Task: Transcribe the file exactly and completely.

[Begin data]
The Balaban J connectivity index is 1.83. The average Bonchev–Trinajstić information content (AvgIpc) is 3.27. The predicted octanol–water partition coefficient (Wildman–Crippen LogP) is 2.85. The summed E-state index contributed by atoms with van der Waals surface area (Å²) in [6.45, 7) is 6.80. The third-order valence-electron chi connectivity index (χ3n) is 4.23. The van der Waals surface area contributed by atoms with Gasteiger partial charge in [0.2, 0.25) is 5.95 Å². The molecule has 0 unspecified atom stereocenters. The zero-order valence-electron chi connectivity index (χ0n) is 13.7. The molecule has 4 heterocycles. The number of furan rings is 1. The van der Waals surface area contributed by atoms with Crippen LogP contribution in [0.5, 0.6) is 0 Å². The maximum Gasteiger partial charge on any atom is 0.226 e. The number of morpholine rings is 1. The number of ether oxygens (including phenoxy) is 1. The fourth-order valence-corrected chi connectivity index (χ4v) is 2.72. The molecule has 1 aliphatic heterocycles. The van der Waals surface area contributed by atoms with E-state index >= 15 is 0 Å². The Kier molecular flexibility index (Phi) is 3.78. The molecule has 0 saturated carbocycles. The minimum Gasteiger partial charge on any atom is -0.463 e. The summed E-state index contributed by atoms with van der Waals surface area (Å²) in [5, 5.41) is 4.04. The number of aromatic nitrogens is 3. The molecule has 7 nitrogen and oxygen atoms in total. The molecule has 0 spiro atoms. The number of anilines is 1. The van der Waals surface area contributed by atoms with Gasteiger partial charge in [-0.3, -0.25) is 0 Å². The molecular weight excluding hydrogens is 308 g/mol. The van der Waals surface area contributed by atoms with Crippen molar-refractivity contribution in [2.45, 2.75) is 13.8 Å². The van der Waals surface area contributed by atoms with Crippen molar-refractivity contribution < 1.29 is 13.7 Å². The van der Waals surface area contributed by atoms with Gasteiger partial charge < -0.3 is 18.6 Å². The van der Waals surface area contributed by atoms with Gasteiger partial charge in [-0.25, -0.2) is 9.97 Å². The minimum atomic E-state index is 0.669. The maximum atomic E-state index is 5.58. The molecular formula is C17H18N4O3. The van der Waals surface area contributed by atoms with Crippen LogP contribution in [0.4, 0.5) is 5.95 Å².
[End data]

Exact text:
The Balaban J connectivity index is 1.83. The average Bonchev–Trinajstić information content (AvgIpc) is 3.27. The predicted octanol–water partition coefficient (Wildman–Crippen LogP) is 2.85. The summed E-state index contributed by atoms with van der Waals surface area (Å²) in [6.45, 7) is 6.80. The third-order valence-electron chi connectivity index (χ3n) is 4.23. The van der Waals surface area contributed by atoms with Gasteiger partial charge in [0.2, 0.25) is 5.95 Å². The molecule has 0 unspecified atom stereocenters. The zero-order valence-electron chi connectivity index (χ0n) is 13.7. The molecule has 4 heterocycles. The number of furan rings is 1. The van der Waals surface area contributed by atoms with Crippen LogP contribution in [0.5, 0.6) is 0 Å². The maximum Gasteiger partial charge on any atom is 0.226 e. The number of morpholine rings is 1. The number of ether oxygens (including phenoxy) is 1. The fourth-order valence-corrected chi connectivity index (χ4v) is 2.72. The molecule has 1 aliphatic heterocycles. The van der Waals surface area contributed by atoms with E-state index >= 15 is 0 Å². The Kier molecular flexibility index (Phi) is 3.78. The molecule has 0 saturated carbocycles. The minimum Gasteiger partial charge on any atom is -0.463 e. The summed E-state index contributed by atoms with van der Waals surface area (Å²) in [5, 5.41) is 4.04. The number of aromatic nitrogens is 3. The molecule has 7 nitrogen and oxygen atoms in total. The molecule has 0 spiro atoms. The number of anilines is 1. The van der Waals surface area contributed by atoms with Gasteiger partial charge in [-0.3, -0.25) is 0 Å². The molecular weight excluding hydrogens is 308 g/mol. The van der Waals surface area contributed by atoms with Crippen molar-refractivity contribution in [2.45, 2.75) is 13.8 Å². The van der Waals surface area contributed by atoms with Crippen molar-refractivity contribution < 1.29 is 13.7 Å². The van der Waals surface area contributed by atoms with Gasteiger partial charge < -0.3 is 18.6 Å². The van der Waals surface area contributed by atoms with Gasteiger partial charge in [-0.25, -0.2) is 9.97 Å². The minimum atomic E-state index is 0.669. The maximum atomic E-state index is 5.58. The molecular formula is C17H18N4O3. The van der Waals surface area contributed by atoms with Crippen LogP contribution in [0.4, 0.5) is 5.95 Å².